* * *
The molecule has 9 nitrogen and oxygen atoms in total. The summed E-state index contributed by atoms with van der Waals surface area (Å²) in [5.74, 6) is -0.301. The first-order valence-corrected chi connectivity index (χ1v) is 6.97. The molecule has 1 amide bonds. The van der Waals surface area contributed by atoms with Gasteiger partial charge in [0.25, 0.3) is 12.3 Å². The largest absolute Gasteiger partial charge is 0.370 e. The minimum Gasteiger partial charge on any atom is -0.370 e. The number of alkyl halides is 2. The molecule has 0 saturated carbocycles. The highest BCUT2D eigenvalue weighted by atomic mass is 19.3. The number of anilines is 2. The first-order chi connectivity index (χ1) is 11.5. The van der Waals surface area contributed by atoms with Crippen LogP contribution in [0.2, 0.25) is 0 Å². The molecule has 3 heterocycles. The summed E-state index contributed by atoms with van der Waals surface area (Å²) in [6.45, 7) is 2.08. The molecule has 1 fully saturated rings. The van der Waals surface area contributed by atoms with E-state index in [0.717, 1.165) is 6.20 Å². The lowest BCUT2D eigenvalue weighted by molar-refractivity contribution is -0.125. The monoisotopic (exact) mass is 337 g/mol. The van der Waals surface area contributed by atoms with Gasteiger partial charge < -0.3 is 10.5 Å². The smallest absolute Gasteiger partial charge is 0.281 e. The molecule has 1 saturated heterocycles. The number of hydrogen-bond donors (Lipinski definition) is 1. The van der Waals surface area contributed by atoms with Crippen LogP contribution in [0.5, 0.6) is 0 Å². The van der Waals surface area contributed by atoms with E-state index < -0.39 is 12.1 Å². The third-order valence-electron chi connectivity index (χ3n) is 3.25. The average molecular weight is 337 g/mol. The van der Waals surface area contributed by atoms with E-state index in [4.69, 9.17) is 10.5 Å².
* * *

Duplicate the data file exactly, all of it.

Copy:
The molecule has 9 nitrogen and oxygen atoms in total. The summed E-state index contributed by atoms with van der Waals surface area (Å²) in [5.74, 6) is -0.301. The first-order valence-corrected chi connectivity index (χ1v) is 6.97. The molecule has 1 amide bonds. The van der Waals surface area contributed by atoms with Gasteiger partial charge in [0.25, 0.3) is 12.3 Å². The largest absolute Gasteiger partial charge is 0.370 e. The minimum Gasteiger partial charge on any atom is -0.370 e. The number of alkyl halides is 2. The molecule has 0 saturated carbocycles. The highest BCUT2D eigenvalue weighted by atomic mass is 19.3. The number of anilines is 2. The first-order chi connectivity index (χ1) is 11.5. The van der Waals surface area contributed by atoms with Crippen LogP contribution in [0.2, 0.25) is 0 Å². The molecule has 3 heterocycles. The summed E-state index contributed by atoms with van der Waals surface area (Å²) in [6.45, 7) is 2.08. The molecule has 1 fully saturated rings. The van der Waals surface area contributed by atoms with E-state index in [0.717, 1.165) is 6.20 Å². The lowest BCUT2D eigenvalue weighted by molar-refractivity contribution is -0.125. The monoisotopic (exact) mass is 337 g/mol. The van der Waals surface area contributed by atoms with Gasteiger partial charge < -0.3 is 10.5 Å². The smallest absolute Gasteiger partial charge is 0.281 e. The molecule has 1 saturated heterocycles. The number of hydrogen-bond donors (Lipinski definition) is 1. The van der Waals surface area contributed by atoms with Crippen LogP contribution in [0.5, 0.6) is 0 Å². The van der Waals surface area contributed by atoms with E-state index < -0.39 is 12.1 Å². The third-order valence-electron chi connectivity index (χ3n) is 3.25. The average molecular weight is 337 g/mol. The van der Waals surface area contributed by atoms with E-state index in [4.69, 9.17) is 10.5 Å².